Apparently Rooster years are also known for “splendid achievements”, such as mankind first stepping on the moon, and Concorde’s first supersonic flight.

However, Somerville suggests that the Rooster year is one in which all of us should work hard, not relying on luck to get us through:

“The Year of the Rooster promises much, but above all it calls for effort and hard work. Those who slack could feel the effects of the Rooster’s beak! Roosters have high standards and over the year important progress will be made.”

Hello, Phoenix!

In their excellent book Taoist Astrology: A Handbook of the Authentic Chinese Tradition (Destiny Books, 1997), authors Susan Levitt and Jean Tang prefer to translate Rooster as Phoenix:

“We use the term Phoenix because we find it to be a more spiritual translation with the potential for personal transformation. When the spiritual journey of evolution and transformation is too great for Phoenix to bear, she may revert to the role of a rooster or chicken”.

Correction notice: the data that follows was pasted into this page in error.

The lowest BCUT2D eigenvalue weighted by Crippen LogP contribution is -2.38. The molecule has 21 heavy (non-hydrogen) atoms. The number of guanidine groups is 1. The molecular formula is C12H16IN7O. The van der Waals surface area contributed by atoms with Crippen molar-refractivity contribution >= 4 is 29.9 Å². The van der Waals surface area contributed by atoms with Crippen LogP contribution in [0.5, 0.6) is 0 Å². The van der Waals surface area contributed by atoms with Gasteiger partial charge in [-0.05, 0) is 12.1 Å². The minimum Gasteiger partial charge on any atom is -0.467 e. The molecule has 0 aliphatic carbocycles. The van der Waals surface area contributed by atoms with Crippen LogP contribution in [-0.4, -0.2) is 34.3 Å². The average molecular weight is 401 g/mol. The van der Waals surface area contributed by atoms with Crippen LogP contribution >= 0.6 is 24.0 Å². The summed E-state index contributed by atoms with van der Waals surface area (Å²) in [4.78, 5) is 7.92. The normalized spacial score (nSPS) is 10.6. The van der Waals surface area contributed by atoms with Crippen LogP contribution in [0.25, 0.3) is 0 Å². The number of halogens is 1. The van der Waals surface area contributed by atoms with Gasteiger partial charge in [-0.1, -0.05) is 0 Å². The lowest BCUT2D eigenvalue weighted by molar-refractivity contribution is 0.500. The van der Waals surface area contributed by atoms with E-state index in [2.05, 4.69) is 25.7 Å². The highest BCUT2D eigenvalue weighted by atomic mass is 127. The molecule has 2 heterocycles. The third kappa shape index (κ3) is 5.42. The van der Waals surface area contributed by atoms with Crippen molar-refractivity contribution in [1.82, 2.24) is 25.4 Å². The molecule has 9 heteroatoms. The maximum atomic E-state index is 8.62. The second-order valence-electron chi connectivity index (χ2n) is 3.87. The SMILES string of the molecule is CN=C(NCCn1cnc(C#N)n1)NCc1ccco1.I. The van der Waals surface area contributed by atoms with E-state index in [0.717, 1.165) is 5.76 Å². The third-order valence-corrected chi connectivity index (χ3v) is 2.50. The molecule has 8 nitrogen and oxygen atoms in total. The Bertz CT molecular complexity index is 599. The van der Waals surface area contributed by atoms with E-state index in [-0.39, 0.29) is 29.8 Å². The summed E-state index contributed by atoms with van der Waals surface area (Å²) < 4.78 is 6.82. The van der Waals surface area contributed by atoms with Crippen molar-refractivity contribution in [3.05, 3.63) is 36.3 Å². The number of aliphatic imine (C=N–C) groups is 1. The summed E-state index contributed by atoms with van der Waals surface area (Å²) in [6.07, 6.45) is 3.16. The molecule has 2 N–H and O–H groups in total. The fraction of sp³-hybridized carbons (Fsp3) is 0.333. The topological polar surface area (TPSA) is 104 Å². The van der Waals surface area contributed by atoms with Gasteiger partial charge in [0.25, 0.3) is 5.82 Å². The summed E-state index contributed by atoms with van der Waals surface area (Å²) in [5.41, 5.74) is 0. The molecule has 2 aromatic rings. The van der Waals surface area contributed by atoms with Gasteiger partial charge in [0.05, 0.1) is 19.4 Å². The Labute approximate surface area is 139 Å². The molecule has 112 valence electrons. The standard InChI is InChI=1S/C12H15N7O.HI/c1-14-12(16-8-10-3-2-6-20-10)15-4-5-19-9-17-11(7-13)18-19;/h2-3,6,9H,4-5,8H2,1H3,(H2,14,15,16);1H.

Encouragingly for those of us working in creative and cultural endeavours, they write:

“Phoenix adores the spotlight where she shines beautifully. Uniquely attractive and striking, purple Phoenix is very artistic and appreciates beauty. She finds happiness in the arts and possesses very refined tastes…”

But Levitt and Tang draw similar conclusions to Somerville about what is most likely in store more globally the Rooster – sorry – the Phoenix Year:

“The year of the Phoenix is a time of practical endeavours, conscientiousness, hard work and discipline.:

And, rather more alarmingly for some:

“Politically, conservative police states gain power, and law and order are championed.”

Of course when they wrote these words back in 1997, Levitt and Tang could not have foreseen the current political changes in the UK and the USA. But as we look to the year ahead perhaps we should also be mindful of: